3. Keep Them Close Even When They Are Far Away
Before he left for Europe, Peter snatched his new love’s class ring, saying he would return it to her after the war. He carried that ring with him every day to remind him of the special girl waiting for him back home. When he did return to the United States, the large gem, standard to any class ring, was missing from its band — a fact Helen, jokingly, never let him forget.
A mutual trinket or piece of jewelry can be a fine way to feel connected to your loved one. In honor of this story, my girlfriend and I each wear a shark tooth around our necks. We dug the teeth for each necklace from the bottom of an aquarium tank while shark diving in South Korea. When I wear the necklace it reminds me of that great moment together in our relationship. Now, when I see my girlfriend wear her shark tooth it is a reminder that she loves me.
4. Have A Plan to Be Physically Near Each Other
My grandparents had no idea when the war would end, if Peter would survive to see that end, or when he would finally be discharged from the army. Despite their inability to control present circumstances, they planned for a future they could control. Peter talked regularly about what he would do when he returned home — his lack of desire to become a miner, his want of children, and all of the dances he and Helen would attend together. Eventually, when he did return home, Peter took up work as a bus mechanic, married his sweetheart, and had a beautiful daughter — all things he planned for and dreamed about with Helen during the war.
Difficult situations are made easier with an end in sight. Have a plan for when you will get back together. Naturally, a specific date is not always possible (as was the case with Peter and Helen), but it is important for both people to work toward the goal of a permanent reunion.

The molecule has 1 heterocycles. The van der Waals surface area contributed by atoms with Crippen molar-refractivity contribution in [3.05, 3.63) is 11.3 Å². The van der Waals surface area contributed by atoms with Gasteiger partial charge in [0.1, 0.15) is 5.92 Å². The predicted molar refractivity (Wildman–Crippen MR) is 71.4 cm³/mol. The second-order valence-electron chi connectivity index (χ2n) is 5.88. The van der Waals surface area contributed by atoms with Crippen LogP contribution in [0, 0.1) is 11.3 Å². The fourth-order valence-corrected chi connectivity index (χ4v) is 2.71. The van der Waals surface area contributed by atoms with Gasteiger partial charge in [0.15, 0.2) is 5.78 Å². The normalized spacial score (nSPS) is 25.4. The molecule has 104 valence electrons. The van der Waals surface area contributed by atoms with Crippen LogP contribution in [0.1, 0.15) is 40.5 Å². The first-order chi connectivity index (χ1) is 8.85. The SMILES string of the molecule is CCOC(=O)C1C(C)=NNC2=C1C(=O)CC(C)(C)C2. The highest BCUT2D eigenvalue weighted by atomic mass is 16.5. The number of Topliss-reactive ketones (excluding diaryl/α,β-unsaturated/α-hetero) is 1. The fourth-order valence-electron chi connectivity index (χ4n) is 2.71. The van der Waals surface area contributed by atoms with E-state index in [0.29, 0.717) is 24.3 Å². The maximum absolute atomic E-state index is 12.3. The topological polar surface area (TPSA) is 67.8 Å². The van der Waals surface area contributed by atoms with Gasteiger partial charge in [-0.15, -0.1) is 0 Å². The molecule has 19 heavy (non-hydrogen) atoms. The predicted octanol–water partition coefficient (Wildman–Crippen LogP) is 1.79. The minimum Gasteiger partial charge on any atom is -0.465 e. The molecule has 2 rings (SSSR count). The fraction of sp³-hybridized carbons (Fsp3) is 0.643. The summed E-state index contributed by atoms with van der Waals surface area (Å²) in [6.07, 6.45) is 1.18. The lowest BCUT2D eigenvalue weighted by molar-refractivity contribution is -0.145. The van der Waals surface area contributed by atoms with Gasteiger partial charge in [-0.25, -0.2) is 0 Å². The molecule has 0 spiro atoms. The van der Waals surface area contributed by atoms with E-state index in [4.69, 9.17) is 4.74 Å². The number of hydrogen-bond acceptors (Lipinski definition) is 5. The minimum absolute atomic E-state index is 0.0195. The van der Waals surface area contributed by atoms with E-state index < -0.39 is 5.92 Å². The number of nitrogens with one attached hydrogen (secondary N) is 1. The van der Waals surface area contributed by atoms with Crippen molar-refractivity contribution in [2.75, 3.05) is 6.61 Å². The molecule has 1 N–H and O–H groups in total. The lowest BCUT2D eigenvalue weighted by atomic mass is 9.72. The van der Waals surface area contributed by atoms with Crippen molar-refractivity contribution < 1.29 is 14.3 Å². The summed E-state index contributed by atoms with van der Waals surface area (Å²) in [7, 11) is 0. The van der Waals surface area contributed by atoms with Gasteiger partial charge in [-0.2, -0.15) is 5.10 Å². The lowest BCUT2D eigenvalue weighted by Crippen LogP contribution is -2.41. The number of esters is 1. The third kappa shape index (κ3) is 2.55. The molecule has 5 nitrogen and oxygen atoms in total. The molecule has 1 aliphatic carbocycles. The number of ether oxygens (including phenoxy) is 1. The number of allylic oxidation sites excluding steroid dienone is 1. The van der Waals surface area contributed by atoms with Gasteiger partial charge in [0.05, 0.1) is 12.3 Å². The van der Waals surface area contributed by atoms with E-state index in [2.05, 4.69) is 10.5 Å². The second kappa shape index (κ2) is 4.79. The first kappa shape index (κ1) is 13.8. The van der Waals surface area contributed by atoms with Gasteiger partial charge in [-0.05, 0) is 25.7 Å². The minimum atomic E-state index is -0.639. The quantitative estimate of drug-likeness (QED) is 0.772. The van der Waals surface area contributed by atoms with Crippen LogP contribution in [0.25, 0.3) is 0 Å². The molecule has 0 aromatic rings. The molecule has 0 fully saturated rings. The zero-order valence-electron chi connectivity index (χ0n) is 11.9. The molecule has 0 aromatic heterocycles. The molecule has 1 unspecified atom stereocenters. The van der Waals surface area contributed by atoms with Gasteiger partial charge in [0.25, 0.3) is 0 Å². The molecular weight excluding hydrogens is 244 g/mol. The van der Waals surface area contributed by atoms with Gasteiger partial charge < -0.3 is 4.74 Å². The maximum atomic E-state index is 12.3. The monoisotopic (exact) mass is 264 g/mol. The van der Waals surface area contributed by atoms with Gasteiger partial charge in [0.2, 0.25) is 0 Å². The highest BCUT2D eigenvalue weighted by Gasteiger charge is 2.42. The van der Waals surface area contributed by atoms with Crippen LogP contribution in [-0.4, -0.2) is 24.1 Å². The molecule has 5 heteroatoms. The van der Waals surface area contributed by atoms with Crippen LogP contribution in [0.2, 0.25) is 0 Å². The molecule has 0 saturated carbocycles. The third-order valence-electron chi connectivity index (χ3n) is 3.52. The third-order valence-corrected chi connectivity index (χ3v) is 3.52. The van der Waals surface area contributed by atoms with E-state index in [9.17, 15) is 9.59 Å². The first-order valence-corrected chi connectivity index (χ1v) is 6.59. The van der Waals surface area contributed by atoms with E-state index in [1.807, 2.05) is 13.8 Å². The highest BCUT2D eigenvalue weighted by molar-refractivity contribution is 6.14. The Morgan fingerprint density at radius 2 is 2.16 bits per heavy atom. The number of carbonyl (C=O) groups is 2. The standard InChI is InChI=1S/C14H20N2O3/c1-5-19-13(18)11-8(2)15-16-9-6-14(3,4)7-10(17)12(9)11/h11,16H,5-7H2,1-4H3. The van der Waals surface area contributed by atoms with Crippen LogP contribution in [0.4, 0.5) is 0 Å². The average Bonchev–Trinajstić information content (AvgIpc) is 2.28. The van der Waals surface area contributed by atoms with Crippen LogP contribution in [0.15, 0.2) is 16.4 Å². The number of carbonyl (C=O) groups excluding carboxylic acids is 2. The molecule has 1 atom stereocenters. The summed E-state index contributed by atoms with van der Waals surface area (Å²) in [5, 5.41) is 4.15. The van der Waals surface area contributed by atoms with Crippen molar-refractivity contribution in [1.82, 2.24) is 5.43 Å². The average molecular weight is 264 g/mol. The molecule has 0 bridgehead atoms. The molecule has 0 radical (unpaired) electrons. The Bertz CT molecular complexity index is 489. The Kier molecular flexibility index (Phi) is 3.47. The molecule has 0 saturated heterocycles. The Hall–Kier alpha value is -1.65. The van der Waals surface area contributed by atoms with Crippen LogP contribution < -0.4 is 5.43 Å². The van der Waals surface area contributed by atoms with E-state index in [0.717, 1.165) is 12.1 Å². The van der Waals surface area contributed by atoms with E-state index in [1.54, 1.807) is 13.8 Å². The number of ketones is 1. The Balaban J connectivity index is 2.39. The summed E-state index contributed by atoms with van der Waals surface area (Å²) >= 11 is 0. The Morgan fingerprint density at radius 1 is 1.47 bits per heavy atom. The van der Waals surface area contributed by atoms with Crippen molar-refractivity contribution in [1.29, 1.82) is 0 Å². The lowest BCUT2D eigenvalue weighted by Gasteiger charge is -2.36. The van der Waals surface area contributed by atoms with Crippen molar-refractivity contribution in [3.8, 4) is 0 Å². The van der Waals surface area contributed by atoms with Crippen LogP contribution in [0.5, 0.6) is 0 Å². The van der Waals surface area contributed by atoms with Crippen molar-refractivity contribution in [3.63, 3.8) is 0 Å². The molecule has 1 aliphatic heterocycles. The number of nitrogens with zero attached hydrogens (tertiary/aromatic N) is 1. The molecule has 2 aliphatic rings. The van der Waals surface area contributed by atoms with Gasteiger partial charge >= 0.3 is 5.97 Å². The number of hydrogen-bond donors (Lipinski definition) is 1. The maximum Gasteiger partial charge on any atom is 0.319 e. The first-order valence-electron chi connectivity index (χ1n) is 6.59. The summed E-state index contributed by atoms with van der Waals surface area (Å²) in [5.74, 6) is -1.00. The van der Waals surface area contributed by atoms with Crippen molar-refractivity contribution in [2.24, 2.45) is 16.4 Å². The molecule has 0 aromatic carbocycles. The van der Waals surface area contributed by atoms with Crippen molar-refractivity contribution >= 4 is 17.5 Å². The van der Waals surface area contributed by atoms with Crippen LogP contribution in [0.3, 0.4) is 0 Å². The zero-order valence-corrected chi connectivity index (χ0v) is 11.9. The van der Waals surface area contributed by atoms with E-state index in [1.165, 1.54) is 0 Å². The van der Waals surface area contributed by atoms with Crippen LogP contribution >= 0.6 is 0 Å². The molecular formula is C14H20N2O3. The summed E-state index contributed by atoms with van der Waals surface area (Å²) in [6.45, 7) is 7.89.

5. You Still Must Live Your Life
Peter demonstrated his integrity by avoiding the bars and wayward ladies of Europe, but he also recognized his duty. At the end of three years of fighting in Europe, he turned his attention to the Pacific and wrote home that he would willingly go on to help finish the war with Japan. He could have pushed for discharge, but he saw that the job was not yet over.
Although this may seem contradictory to number two, it is important to remember that you and your partner live separate lives. No matter how connected you stay, or how involved you are with your partner, you will have different friends, different jobs, different schools, and different activities. You may feel the urge to dedicate all of your time to your partner, but that is impractical and unfair to you.
Be an active participant in your own life. Take time for friends, school, career advancement, leisure, and all of the things that make you an awesome man. An active life will help you relax, feel good about yourself, and will make you more attractive to your partner. After all, no one likes a clingy man-child whose sole reason for life is the person they date.
Peter and Helen Stoppi married in 1947, built a house, built a family, and remained happily married for 53 years. All of this sprung from a love begun in war-time, maintained across an ocean, and deepened solely through letters over the course of three long years. Dating long-distance is not easy, but a story like that of Peter and Helen Stoppi has much to teach the man who loves someone from any distance, be it a mile or an ocean: success is possible. Just keep on fighting.
What are your tips for sustaining a long-distance relationship? Share them with us in the comments!
Kyle Schaeffer is a free-lance writer and college admissions professional at Christopher Newport University in Virginia. Contact him at firstname.lastname@example.org.